sexual assaults. if nobody ever gets raped again like that, we succeeded and it's great. but i think about the fact that it we would love to normalize bystander intervention and make sure that it's something that is just a given on college campuses, and outside of college campuses as well. i can think of the example as a designated driver, whereas 20, 30 years ago that was the thing that people thought about if you're going to go out and have drinks with friends and socialize. he had this idea of having a designated driver and if so a lot of work and advocacy and campaigning, there's been a shift to like that's just a given that if you're going to have come if you go to be drinking with differen with a fe a designated driver. i think that's a similar parallel to what would try to do with bystander intervention and empowering people to reframe the issue of campus sexual assault in the first place. and then secondly i think that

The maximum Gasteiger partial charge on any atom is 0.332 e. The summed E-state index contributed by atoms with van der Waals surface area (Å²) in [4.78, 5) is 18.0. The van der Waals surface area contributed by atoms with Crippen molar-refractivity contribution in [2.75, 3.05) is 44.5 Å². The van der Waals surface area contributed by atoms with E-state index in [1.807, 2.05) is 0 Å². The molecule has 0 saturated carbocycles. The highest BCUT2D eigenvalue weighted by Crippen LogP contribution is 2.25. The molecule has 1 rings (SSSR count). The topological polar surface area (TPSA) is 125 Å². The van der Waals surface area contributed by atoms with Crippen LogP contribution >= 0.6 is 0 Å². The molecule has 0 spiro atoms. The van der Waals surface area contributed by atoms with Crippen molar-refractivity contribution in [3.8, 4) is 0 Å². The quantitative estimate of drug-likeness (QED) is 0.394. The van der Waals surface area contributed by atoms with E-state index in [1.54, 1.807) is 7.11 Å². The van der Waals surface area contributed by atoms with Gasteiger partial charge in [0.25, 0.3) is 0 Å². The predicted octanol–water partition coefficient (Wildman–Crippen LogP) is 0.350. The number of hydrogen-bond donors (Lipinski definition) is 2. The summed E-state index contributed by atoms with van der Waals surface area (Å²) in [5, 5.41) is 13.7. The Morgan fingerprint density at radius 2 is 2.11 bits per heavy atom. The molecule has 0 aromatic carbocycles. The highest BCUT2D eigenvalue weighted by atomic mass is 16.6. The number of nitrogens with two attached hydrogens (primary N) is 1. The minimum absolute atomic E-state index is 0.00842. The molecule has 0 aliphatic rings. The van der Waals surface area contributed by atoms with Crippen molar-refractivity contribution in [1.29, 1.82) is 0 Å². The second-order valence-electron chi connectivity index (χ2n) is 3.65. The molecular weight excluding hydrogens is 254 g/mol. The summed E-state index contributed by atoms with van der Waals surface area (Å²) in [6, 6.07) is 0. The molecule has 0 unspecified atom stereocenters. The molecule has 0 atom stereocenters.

kind of working with people to continue this grassroots movement as they continue the conversation on their campuses and engaged each other, making sure that the schools are responding well and institutionalizing that from a university level. i think we would say it is definitely would be a success. >> thank you very much. moving from the cultural and issue campaigns towards partisan, party political campaigns, the research shows people, the younger generation millennials are becoming much less affiliated anti-to a political party. when you're looking at this, i remember a poll that came out just before the election which said if young people vote, justin trudeau wins. of essentially the core message. what technique is used in canada to encourage people to come out and vote and in particular vote